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Video Game Review: Tales of Monkey Island

July 9, 2010 | By Mike Chen | comment on this post
Tales of Monkey Island
Guybrush Threepwood hasn’t learned a damn thing in his ten years away — and we’re happy with that!

Monkeys. Pirates. Grog. Insults. If any of those make you think of a hapless wannabe pirate with a ridiculous name, then chances are you grew up on The Secret of Monkey Island back in the heyday of PC adventure gaming. Guybrush Threepwood, Mighty Pirate (TM) last starred in Escape From Monkey Island a decade ago, and that game had a reasonably successful PS2 port. Now there’s a bit of an adventure game resurgence as classic Monkey Island games are getting special editions, and Tell Tale Games is heading up episodic content of old LucasArts favourites.

Tales Of Monkey Island first came out several months ago for the PC and Wii, but now it’s getting the full high-definition treatment on the XBox 360 and PS3. Has much changed for Guybrush Threepwood and company? Yes and no; the spirit of the series remains the same, but some technical issues lower the quality of the experience just a tad.


The old Monkey Island games came from the days of cursor-based adventure gaming. That doesn’t really translate to consoles; it didn’t work that well for the PS2 version of Escape From Monkey Island, though it fares better here. The analog stick is used to move Guybrush around, though the collision detection can be iffy and you’ll find yourself getting caught on invisible corners or unable to turn around cleanly in a seemingly clear area. Fortunately, Tell Tale has included a button to cycle through the accessible objects on the screen. This helps a lot, as you’ll try to point Guybrush in the right direction and the game sometimes just won’t highlight the item you want.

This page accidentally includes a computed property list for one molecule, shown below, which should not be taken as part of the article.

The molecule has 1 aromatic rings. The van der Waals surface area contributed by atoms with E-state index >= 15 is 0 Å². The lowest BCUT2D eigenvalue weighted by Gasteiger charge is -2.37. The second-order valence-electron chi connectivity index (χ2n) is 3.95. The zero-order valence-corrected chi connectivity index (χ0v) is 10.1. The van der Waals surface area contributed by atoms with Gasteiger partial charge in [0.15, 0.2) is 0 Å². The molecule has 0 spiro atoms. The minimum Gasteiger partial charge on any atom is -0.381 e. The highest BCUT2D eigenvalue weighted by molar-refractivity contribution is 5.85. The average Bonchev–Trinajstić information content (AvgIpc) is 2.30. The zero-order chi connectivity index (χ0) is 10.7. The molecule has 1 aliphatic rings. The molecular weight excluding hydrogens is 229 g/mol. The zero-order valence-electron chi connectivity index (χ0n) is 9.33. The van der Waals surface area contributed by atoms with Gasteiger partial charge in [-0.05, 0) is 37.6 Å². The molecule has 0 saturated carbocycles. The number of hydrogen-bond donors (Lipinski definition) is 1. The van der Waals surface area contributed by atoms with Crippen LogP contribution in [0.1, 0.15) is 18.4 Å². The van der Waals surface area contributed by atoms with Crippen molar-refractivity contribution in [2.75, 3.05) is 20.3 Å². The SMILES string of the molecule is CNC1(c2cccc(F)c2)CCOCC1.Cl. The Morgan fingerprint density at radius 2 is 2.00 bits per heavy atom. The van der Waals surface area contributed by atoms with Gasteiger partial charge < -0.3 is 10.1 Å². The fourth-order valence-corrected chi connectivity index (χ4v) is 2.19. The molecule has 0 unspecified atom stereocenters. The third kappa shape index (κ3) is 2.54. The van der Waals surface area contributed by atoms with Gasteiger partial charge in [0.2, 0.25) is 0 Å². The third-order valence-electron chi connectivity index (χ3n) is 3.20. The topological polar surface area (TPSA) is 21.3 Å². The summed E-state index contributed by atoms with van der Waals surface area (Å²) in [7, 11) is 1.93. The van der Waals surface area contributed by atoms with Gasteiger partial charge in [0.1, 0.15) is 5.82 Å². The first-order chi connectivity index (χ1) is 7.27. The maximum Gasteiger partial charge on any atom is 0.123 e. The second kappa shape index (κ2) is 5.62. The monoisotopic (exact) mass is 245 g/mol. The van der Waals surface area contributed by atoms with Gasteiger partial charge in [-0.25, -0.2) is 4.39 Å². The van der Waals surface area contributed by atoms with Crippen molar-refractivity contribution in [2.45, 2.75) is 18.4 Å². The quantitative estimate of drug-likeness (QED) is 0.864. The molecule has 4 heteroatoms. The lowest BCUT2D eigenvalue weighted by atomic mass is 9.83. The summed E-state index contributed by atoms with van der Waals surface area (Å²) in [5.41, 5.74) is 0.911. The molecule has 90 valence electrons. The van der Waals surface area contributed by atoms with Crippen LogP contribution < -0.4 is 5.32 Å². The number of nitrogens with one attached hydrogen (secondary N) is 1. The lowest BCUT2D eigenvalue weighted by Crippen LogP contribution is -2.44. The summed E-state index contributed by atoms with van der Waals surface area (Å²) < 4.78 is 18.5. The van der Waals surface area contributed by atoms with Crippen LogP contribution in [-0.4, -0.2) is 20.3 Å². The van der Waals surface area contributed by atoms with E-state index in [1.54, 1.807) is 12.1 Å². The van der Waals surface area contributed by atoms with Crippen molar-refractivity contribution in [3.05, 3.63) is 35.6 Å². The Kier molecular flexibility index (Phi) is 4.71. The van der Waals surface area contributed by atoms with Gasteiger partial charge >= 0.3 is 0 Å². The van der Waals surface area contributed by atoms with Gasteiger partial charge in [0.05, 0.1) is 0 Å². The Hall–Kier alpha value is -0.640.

In adventure games, inventory items were made to be combined, and that was always easier done with mouse-based inventory management. Since this is a console experience, Tell Tale has managed the best that it could; one button opens up the inventory menu, then you highlight the item to be used. This goes into a sub-menu that allows it to be combined with another object in your inventory or in the active game. It sounds clunky, but there’s no real way around it. PC-style inventory management simply doesn’t work smoothly on a console environment, though Tell Tale has done its best to try to make it streamlined and accessible.


Tales Of Monkey Island looks like it could be a PS2 game. That’s no insult to the developers, as they don’t have the budget of a God Of War team. The game was released across platforms and caters to a specific demographic that would play an adventure game on DOS if it was well written and fun, so the graphics are on par with expectations. They’re a step up from Escape From Monkey Island and serviceable for their purposes, but definitely nothing to write home about.

Voice acting, however, is very critical to an adventure game. Poor voice acting can make adventure games too painful to play. Fortunately, the Tell Tale team has stuck with what works: Dominic Armato as the clueless-but-plucky Guybrush Threepwood and a cast of returning characters, such as Alexandra Boyd as Elaine (Guybrush’s ever-patient wife) and Earl Boen as LeChuck (Guybrush’s rival and ghost-pirate extraordinaire). Other characters return, but I won’t spoil long-time fans with a list. I’ll just say that you’ll be very pleasantly surprised.